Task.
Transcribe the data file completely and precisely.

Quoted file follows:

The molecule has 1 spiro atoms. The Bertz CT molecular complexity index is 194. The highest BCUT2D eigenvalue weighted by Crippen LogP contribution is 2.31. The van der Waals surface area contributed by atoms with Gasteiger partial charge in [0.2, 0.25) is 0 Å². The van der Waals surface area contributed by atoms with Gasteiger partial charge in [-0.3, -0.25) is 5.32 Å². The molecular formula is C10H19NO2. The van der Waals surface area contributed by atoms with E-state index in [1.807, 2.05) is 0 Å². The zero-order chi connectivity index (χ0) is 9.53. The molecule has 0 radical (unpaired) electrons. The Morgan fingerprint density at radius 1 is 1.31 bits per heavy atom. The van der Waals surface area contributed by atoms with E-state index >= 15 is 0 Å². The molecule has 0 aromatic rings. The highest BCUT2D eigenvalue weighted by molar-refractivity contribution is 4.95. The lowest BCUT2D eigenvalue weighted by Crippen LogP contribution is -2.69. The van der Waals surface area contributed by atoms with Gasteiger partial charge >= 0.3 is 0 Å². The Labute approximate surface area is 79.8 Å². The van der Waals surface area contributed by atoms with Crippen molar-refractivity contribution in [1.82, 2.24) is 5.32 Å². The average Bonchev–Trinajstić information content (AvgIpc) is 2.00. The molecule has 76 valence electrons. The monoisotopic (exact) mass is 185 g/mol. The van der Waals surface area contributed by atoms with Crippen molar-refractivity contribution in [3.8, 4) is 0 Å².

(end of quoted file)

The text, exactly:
The molecule has 1 spiro atoms. The Bertz CT molecular complexity index is 194. The highest BCUT2D eigenvalue weighted by Crippen LogP contribution is 2.31. The van der Waals surface area contributed by atoms with Gasteiger partial charge in [0.2, 0.25) is 0 Å². The van der Waals surface area contributed by atoms with Gasteiger partial charge in [-0.3, -0.25) is 5.32 Å². The molecular formula is C10H19NO2. The van der Waals surface area contributed by atoms with E-state index in [1.807, 2.05) is 0 Å². The zero-order chi connectivity index (χ0) is 9.53. The molecule has 0 radical (unpaired) electrons. The Morgan fingerprint density at radius 1 is 1.31 bits per heavy atom. The van der Waals surface area contributed by atoms with E-state index >= 15 is 0 Å². The molecule has 0 aromatic rings. The highest BCUT2D eigenvalue weighted by molar-refractivity contribution is 4.95. The lowest BCUT2D eigenvalue weighted by Crippen LogP contribution is -2.69. The van der Waals surface area contributed by atoms with Gasteiger partial charge >= 0.3 is 0 Å². The Labute approximate surface area is 79.8 Å². The van der Waals surface area contributed by atoms with Crippen molar-refractivity contribution in [1.82, 2.24) is 5.32 Å². The average Bonchev–Trinajstić information content (AvgIpc) is 2.00. The molecule has 76 valence electrons. The monoisotopic (exact) mass is 185 g/mol. The van der Waals surface area contributed by atoms with Crippen molar-refractivity contribution in [3.8, 4) is 0 Å².